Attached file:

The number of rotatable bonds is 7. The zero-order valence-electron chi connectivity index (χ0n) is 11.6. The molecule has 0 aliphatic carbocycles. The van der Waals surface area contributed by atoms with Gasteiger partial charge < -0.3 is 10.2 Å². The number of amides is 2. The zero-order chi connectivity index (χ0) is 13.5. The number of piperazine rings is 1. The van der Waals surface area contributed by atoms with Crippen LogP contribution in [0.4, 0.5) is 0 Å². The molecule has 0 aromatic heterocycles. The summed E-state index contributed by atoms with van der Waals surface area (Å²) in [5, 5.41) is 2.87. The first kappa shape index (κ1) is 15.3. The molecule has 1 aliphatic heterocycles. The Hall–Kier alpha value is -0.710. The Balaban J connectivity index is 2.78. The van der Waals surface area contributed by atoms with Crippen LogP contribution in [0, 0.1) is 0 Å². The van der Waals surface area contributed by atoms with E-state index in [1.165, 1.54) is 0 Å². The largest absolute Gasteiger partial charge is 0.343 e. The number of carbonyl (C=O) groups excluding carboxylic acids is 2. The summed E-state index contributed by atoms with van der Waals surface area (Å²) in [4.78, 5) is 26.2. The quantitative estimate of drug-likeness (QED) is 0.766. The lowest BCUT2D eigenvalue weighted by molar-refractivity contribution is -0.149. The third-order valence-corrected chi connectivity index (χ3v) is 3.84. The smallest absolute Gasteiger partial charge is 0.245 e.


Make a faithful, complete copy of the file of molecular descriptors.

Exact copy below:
The number of rotatable bonds is 7. The zero-order valence-electron chi connectivity index (χ0n) is 11.6. The molecule has 0 aliphatic carbocycles. The van der Waals surface area contributed by atoms with Gasteiger partial charge < -0.3 is 10.2 Å². The number of amides is 2. The zero-order chi connectivity index (χ0) is 13.5. The number of piperazine rings is 1. The van der Waals surface area contributed by atoms with Crippen LogP contribution in [0.4, 0.5) is 0 Å². The molecule has 0 aromatic heterocycles. The summed E-state index contributed by atoms with van der Waals surface area (Å²) in [5, 5.41) is 2.87. The first kappa shape index (κ1) is 15.3. The molecule has 1 aliphatic heterocycles. The Hall–Kier alpha value is -0.710. The Balaban J connectivity index is 2.78. The van der Waals surface area contributed by atoms with Crippen LogP contribution in [0, 0.1) is 0 Å². The van der Waals surface area contributed by atoms with E-state index in [1.165, 1.54) is 0 Å². The largest absolute Gasteiger partial charge is 0.343 e. The number of carbonyl (C=O) groups excluding carboxylic acids is 2. The summed E-state index contributed by atoms with van der Waals surface area (Å²) in [4.78, 5) is 26.2. The quantitative estimate of drug-likeness (QED) is 0.766. The lowest BCUT2D eigenvalue weighted by molar-refractivity contribution is -0.149. The third-order valence-corrected chi connectivity index (χ3v) is 3.84. The smallest absolute Gasteiger partial charge is 0.245 e.